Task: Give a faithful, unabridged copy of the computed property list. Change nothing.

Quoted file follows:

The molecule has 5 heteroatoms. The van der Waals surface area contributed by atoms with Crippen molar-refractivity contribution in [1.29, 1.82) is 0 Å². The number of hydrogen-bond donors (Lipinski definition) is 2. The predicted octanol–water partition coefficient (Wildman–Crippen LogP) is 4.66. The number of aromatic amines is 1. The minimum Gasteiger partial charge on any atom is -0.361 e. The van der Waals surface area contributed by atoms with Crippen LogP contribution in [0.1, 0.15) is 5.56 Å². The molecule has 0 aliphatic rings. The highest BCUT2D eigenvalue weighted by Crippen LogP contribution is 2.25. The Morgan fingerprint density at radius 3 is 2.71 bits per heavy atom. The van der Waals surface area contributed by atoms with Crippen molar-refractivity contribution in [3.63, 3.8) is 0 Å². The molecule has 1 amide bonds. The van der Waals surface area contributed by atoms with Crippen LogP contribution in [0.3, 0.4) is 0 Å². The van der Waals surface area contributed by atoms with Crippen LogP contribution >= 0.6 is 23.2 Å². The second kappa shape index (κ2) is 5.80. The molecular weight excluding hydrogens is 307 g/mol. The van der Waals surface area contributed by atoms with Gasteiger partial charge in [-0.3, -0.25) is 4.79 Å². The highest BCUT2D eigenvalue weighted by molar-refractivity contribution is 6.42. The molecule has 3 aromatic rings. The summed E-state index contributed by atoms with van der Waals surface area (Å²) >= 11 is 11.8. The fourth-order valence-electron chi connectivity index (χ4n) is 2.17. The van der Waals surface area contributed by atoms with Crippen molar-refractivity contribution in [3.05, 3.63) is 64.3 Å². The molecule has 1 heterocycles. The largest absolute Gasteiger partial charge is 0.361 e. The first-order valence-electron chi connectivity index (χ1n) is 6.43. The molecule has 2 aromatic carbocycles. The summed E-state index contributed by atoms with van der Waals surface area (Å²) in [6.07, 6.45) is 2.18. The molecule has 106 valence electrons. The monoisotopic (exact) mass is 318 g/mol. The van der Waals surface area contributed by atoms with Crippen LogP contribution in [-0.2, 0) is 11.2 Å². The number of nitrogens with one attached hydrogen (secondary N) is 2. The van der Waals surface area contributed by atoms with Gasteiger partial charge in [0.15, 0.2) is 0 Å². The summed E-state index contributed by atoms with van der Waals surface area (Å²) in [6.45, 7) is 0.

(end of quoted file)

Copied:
The molecule has 5 heteroatoms. The van der Waals surface area contributed by atoms with Crippen molar-refractivity contribution in [1.29, 1.82) is 0 Å². The number of hydrogen-bond donors (Lipinski definition) is 2. The predicted octanol–water partition coefficient (Wildman–Crippen LogP) is 4.66. The number of aromatic amines is 1. The minimum Gasteiger partial charge on any atom is -0.361 e. The van der Waals surface area contributed by atoms with Crippen LogP contribution in [0.1, 0.15) is 5.56 Å². The molecule has 0 aliphatic rings. The highest BCUT2D eigenvalue weighted by Crippen LogP contribution is 2.25. The Morgan fingerprint density at radius 3 is 2.71 bits per heavy atom. The van der Waals surface area contributed by atoms with Crippen molar-refractivity contribution in [3.63, 3.8) is 0 Å². The molecule has 1 amide bonds. The van der Waals surface area contributed by atoms with Crippen LogP contribution in [0.3, 0.4) is 0 Å². The van der Waals surface area contributed by atoms with Crippen LogP contribution >= 0.6 is 23.2 Å². The second kappa shape index (κ2) is 5.80. The molecular weight excluding hydrogens is 307 g/mol. The van der Waals surface area contributed by atoms with Gasteiger partial charge in [-0.3, -0.25) is 4.79 Å². The highest BCUT2D eigenvalue weighted by molar-refractivity contribution is 6.42. The molecule has 3 aromatic rings. The summed E-state index contributed by atoms with van der Waals surface area (Å²) >= 11 is 11.8. The fourth-order valence-electron chi connectivity index (χ4n) is 2.17. The van der Waals surface area contributed by atoms with Crippen molar-refractivity contribution in [3.05, 3.63) is 64.3 Å². The molecule has 1 heterocycles. The largest absolute Gasteiger partial charge is 0.361 e. The first-order valence-electron chi connectivity index (χ1n) is 6.43. The molecule has 2 aromatic carbocycles. The summed E-state index contributed by atoms with van der Waals surface area (Å²) in [6.07, 6.45) is 2.18. The molecule has 106 valence electrons. The monoisotopic (exact) mass is 318 g/mol. The van der Waals surface area contributed by atoms with Crippen LogP contribution in [-0.2, 0) is 11.2 Å². The number of nitrogens with one attached hydrogen (secondary N) is 2. The van der Waals surface area contributed by atoms with Gasteiger partial charge in [0.15, 0.2) is 0 Å². The summed E-state index contributed by atoms with van der Waals surface area (Å²) in [6.45, 7) is 0.